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Push to Flush. Things You Probably Don´t Know About Picasso´s Guernica

By Paco Barragán

Many believe Picasso’s Guernica is the most important artwork in the history of art. Why? To put it in Alfred H. Barr Jr.’s words: “What makes a great art work really great is always a mystery.”

Guernica was exhibited for 11 years at the Casón del Buen Retiro, an annex of the Prado museum, since MoMA returned the painting in 1981 to Spain and after 1992 at the Museo Nacional Centro de Arte Reina Sofía (MNCARS) in Madrid.

There are still so many mysteries, misunderstandings and stories revolving around Guernica about which not only scholars but the larger public in general are unaware that an ekdosis becomes mandatory now that we are about to reach its 80th anniversary.

So here we go.

1)    Guernica has no chronotope: nothing in the panting refers either timely or spatially to the Spanish city of Guernica. We don´t find the famous Guernica tree nor the famous “fueros,” or laws, of Guernica nor any other element that hints at Guernica. To be more precise, the painting should have been titled “Durango,” the city that had been bombed to the ground on March 31, 1937, as these were the images that Picasso saw in the French Communist paper L’Humanité on April 28 of that same year accompanying the headline of the attack on Guernica.

2)    In January 1937 a small group of representatives of the Government of the Spanish Republic-which included Basque poet Juan Larrea and Max Aub, the secretary of the Spanish Embassy in France-visited Picasso with the mission of commissioning the artist to create a large, propagandistic mural for the Spanish Pavilion at the Paris International Exposition to open on May 25.

3)    Picasso had already shown publicly his support of the Spanish Republic by accepting, on Sept. 20, 1936, the position of director of the Prado Museum, which he held until 1939. It was an honorary post de facto while Picasso remained in Paris, as his voice was more important from a propagandistic point of view to be heard from Paris.

4)    This was the first and last political commission Picasso accepted, for which the Spanish Republic paid the artist the then-incredible amount of 150,000 French francs.

5)    The fact is that until the bombing of Guernica on April 26, 1937, Picasso was entangled in versions of the painter and his model and had no clue at all how to rise to the challenge of creating a truly propagandistic artwork in defense of the Spanish Republic against the fascist forces of Franco. It is Larrea who had personally witnessed the bombing in Guernica and on April 27 informs Picasso of the bombardment and tells him explicitly that this is the perfect theme for the commission.

6)    Obsessed, Picasso starts on May 1 with the first preparatory drawing-there were 60 drawings total-and finishes the 26-foot canvas on June 22, but all the symbolism present in Guernica stem already from works from the late 1920s and 1930s.

Pablo Picasso, Guernica, 1937. Photo: Manuel Galrinho. Source: www.flickr.com/photos/galrinho/5410199284

Pablo Picasso, Guernica, 1937. Photo: Manuel Galrinho. Source: www.flickr.com/photos/galrinho/5410199284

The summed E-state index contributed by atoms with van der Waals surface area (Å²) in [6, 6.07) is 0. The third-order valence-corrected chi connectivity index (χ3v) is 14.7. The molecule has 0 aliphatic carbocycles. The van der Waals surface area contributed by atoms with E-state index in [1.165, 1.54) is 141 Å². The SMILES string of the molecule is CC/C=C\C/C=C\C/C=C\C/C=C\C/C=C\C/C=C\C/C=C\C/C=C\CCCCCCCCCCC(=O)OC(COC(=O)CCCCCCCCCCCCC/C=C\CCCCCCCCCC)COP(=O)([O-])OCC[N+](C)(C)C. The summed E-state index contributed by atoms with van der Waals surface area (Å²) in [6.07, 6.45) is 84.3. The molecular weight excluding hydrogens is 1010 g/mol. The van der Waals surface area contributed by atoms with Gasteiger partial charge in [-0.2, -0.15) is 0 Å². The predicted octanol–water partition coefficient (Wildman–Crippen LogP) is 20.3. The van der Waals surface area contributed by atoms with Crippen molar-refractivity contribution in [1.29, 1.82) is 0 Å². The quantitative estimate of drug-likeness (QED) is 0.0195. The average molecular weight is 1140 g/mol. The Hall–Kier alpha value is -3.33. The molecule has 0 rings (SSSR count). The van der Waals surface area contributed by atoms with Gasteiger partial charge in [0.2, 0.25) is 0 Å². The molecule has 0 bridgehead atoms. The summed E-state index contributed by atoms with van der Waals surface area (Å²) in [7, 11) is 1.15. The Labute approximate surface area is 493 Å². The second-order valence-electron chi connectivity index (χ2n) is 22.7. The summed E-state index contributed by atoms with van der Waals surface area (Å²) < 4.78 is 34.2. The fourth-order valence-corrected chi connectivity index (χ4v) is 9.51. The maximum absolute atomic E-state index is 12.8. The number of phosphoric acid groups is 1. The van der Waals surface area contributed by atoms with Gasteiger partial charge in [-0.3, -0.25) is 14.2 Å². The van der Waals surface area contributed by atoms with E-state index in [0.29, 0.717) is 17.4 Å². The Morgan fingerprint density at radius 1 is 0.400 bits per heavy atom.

7)    The mural was not deemed sufficiently propagandistic by the Government of the Spanish Republic and was about to be moved to the second floor of the Spanish Pavilion in favor of an explicit painting titled Madrid 1937 (Black Aeroplanes) by Horacio Ferrer, which featured women fleeing in terror, their children in their arms, crying out against the bombings. Although the public didn’t immediately embrace Guernica, the painting attracted great attention, especially by art professionals, and it maintained its pivotal position at the lower floor of the pavilion.

8)    It was Alfred H. Barr, Jr., who, during the Symposium on Guernica held at MoMA on Nov. 25, 1947, offered an interpretation that shifted the meaning of the work from a propagandistic mural in defense of the Spanish Republic to a general outcry against atrocity, inhumanity, barbarism and death, contributing to its current lofty standing in the art world. Many years later, United Nations officials covered a tapestry reproduction of Guernica during U.S. Secretary of State Colin Powell´s Feb. 5, 2003, presentation of the U.S case for war against Iraq.

9)    From an iconological point of view, one of the major conflicts even today is whether the dying horse represents the fate of the Spanish people and the bull Franco and the fascists hordes. Just some days after the liberation of Paris on March 13, 1945, in an interview with Jerome Seckler, Picasso explains that the bull represents brutality and the horse symbolizes the people. Juan Larrea sends him a letter on Sept. 6, 1947, exhorting him to state publicly that the horse represents Franco and his fascists. Picasso never did, adding to the confusion.

10) MoMA finally returned the painting to Spain to follow the wishes Picasso set forth in his will, stipulating that Guernica should only return to Spain when the country is again ruled as a republic, which absolutely was not the case with King Juan Carlos and the monarchist democracy created and nurtured by Franco.

And, as a final bonus, here is an intriguing fact entrusted to me by artist José Ramón Amondarain: If you play with the letters of Guernica you can spell “urgencia” (urgency). Which is pretty amazing, isn´t it?

Paco Barragán is the visual arts curator of Centro Cultural Matucana 100 in Santiago, Chile. He recently curated “Intimate Strangers: Politics as Celebrity, Celebrity as Politics” and “Alfredo Jaar: May 1, 2011″ (Matucana 100, 2015), “Guided Tour: Artist, Museum, Spectator” (MUSAC, Leon, Spain, 2015) and “Erwin Olaf: The Empire of Illusion” (MACRO, Rosario, Argentina, 2015). He is author of The Art to Come (Subastas Siglo XXI, 2002) and The Art Fair Age (CHARTA, 2008).


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